"What progress we are making," Freud told a friend. "In the Middle Ages they would have burnt me; nowadays they are content with burning my books."

Freud and his daughter Anna were both interrogated by the Gestapo before his friend Marie Bonaparte was able to secure their passage to England. Bonaparte also tried to rescue Freud's four younger sisters​ but was unable to do so. All four women later died in Nazi concentration camps.


Had More Than 30 Surgeries

Freud had been a heavy cigar smoker all his life. In 1939, after his cancer had been deemed inoperable, Freud asked his doctor to help him commit suicide. The doctor administered three separate doses of morphine and Freud died on September 23, 1939.

9 Sources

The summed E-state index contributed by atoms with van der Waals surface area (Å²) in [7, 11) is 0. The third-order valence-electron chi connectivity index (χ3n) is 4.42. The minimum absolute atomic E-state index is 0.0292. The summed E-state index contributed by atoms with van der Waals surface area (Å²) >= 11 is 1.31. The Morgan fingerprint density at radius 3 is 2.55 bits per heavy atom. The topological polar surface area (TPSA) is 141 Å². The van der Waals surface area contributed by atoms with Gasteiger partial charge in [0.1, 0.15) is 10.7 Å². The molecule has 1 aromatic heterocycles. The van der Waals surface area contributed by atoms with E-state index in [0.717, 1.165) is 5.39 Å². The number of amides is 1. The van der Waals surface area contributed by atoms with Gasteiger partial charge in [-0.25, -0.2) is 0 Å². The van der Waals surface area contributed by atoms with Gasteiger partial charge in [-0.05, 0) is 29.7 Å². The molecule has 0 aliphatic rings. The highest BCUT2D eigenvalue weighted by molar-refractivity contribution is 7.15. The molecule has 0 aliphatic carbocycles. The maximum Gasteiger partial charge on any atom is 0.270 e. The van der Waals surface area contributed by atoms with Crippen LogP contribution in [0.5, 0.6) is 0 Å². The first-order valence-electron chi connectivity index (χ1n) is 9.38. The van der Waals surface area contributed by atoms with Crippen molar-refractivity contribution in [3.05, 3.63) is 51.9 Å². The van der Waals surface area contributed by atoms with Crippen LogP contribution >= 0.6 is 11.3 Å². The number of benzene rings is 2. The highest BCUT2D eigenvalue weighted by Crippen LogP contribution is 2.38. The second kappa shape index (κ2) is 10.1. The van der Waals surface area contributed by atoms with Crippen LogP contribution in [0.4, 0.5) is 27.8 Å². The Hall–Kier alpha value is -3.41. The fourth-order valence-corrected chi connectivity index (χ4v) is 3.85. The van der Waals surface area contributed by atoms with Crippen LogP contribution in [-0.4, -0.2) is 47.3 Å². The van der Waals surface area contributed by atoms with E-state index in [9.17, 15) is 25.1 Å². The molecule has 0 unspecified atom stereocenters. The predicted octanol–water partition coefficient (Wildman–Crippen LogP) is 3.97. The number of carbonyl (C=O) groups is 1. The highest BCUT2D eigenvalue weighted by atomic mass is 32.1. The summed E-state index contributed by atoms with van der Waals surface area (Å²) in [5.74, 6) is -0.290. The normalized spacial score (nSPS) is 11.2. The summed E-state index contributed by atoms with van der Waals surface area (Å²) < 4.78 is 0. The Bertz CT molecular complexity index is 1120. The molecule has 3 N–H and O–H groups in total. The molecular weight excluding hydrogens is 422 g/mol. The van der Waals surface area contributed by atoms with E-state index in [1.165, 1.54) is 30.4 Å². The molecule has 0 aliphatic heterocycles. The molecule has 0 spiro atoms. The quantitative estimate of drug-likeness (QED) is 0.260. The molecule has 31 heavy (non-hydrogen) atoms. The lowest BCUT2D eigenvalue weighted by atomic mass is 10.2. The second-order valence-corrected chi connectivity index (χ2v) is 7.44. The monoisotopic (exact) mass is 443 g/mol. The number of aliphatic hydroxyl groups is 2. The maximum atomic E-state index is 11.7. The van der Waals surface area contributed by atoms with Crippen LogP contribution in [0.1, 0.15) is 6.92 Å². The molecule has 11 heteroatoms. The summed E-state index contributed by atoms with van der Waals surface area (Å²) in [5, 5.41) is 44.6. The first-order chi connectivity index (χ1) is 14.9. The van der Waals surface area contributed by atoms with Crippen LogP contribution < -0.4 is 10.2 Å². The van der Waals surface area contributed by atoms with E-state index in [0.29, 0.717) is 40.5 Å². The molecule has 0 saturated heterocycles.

Verywell Mind uses only high-quality sources, including peer-reviewed studies, to support the facts within our articles. Read our editorial process to learn more about how we fact-check and keep our content accurate, reliable, and trustworthy.
  1. Holocaust Education & Archive Research Team. Sigmund Freud and the Holocaust.

  2. Grubin D. Young Dr. FreudPublic Broadcasting Service.

  3. Cocaine: How ‘miracle drug’ nearly destroyed Sigmund Freud, William Halsted. Public Broadcasting Service.

  4. Boston Psychoanalytic Society and Institute. Vienna Psychoanalytic Society records, 1922-1994.

  5. Lothane HZ. Freud and Minna: Facts and fictions. Journal of the American Psychoanalytic Association. 2016;64(6):1237-1254. doi:10.1177/0003065116680568

  6. Anna Freud (1896-1982). The Encyclopedia of Jewish Women.

  7. Quote Investigator. Sometimes a cigar is just a cigar.

  8. Benjamin LT. Psychoanalysis, American style. Monitor on Psychology. 2009;40(8):24.

  9. Freud S. The Standard Edition of the Complete Psychological Works of Sigmund Freud(Strachey J, Freud A, eds.) 24 vols. London: 1953-1964.

Additional Reading
  • Wallace I. Dr. Freud Visits America. The People's Almanac. 1975.